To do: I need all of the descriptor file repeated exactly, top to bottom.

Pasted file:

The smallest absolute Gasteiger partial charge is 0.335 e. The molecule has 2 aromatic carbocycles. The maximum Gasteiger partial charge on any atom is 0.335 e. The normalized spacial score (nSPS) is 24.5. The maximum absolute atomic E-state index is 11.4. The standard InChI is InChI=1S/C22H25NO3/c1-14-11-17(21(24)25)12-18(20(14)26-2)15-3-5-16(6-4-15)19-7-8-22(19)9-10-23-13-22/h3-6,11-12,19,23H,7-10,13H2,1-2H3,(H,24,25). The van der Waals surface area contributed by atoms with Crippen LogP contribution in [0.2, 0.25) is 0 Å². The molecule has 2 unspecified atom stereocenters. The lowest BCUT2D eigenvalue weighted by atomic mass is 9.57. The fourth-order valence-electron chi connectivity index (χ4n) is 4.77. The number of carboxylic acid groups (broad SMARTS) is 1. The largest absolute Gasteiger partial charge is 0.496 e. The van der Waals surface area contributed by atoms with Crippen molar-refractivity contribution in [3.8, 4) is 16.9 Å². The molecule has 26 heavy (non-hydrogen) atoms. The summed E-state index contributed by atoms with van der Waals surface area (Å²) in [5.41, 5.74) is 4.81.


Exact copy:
The smallest absolute Gasteiger partial charge is 0.335 e. The molecule has 2 aromatic carbocycles. The maximum Gasteiger partial charge on any atom is 0.335 e. The normalized spacial score (nSPS) is 24.5. The maximum absolute atomic E-state index is 11.4. The standard InChI is InChI=1S/C22H25NO3/c1-14-11-17(21(24)25)12-18(20(14)26-2)15-3-5-16(6-4-15)19-7-8-22(19)9-10-23-13-22/h3-6,11-12,19,23H,7-10,13H2,1-2H3,(H,24,25). The van der Waals surface area contributed by atoms with Crippen LogP contribution in [0.2, 0.25) is 0 Å². The molecule has 2 unspecified atom stereocenters. The lowest BCUT2D eigenvalue weighted by atomic mass is 9.57. The fourth-order valence-electron chi connectivity index (χ4n) is 4.77. The number of carboxylic acid groups (broad SMARTS) is 1. The largest absolute Gasteiger partial charge is 0.496 e. The van der Waals surface area contributed by atoms with Crippen molar-refractivity contribution in [3.8, 4) is 16.9 Å². The molecule has 26 heavy (non-hydrogen) atoms. The summed E-state index contributed by atoms with van der Waals surface area (Å²) in [5.41, 5.74) is 4.81.